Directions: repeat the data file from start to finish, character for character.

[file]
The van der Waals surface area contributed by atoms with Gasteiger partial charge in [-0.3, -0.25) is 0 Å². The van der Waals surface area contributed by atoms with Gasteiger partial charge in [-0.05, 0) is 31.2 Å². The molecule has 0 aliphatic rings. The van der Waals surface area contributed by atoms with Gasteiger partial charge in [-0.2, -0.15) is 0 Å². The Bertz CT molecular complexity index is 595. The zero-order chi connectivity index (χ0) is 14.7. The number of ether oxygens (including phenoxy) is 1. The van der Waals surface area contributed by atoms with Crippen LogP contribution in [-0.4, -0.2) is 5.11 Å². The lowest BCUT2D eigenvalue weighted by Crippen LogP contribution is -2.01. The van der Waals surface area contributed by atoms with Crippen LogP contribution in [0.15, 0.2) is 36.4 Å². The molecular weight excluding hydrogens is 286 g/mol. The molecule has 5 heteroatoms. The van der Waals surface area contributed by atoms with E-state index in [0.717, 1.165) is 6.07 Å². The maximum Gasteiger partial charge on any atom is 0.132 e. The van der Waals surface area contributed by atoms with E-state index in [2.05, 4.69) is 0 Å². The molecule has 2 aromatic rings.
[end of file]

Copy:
The van der Waals surface area contributed by atoms with Gasteiger partial charge in [-0.3, -0.25) is 0 Å². The van der Waals surface area contributed by atoms with Gasteiger partial charge in [-0.05, 0) is 31.2 Å². The molecule has 0 aliphatic rings. The van der Waals surface area contributed by atoms with Gasteiger partial charge in [-0.2, -0.15) is 0 Å². The Bertz CT molecular complexity index is 595. The zero-order chi connectivity index (χ0) is 14.7. The number of ether oxygens (including phenoxy) is 1. The van der Waals surface area contributed by atoms with Crippen LogP contribution in [-0.4, -0.2) is 5.11 Å². The lowest BCUT2D eigenvalue weighted by Crippen LogP contribution is -2.01. The van der Waals surface area contributed by atoms with Crippen LogP contribution in [0.15, 0.2) is 36.4 Å². The molecular weight excluding hydrogens is 286 g/mol. The molecule has 5 heteroatoms. The van der Waals surface area contributed by atoms with E-state index in [0.717, 1.165) is 6.07 Å². The maximum Gasteiger partial charge on any atom is 0.132 e. The van der Waals surface area contributed by atoms with E-state index in [2.05, 4.69) is 0 Å². The molecule has 2 aromatic rings.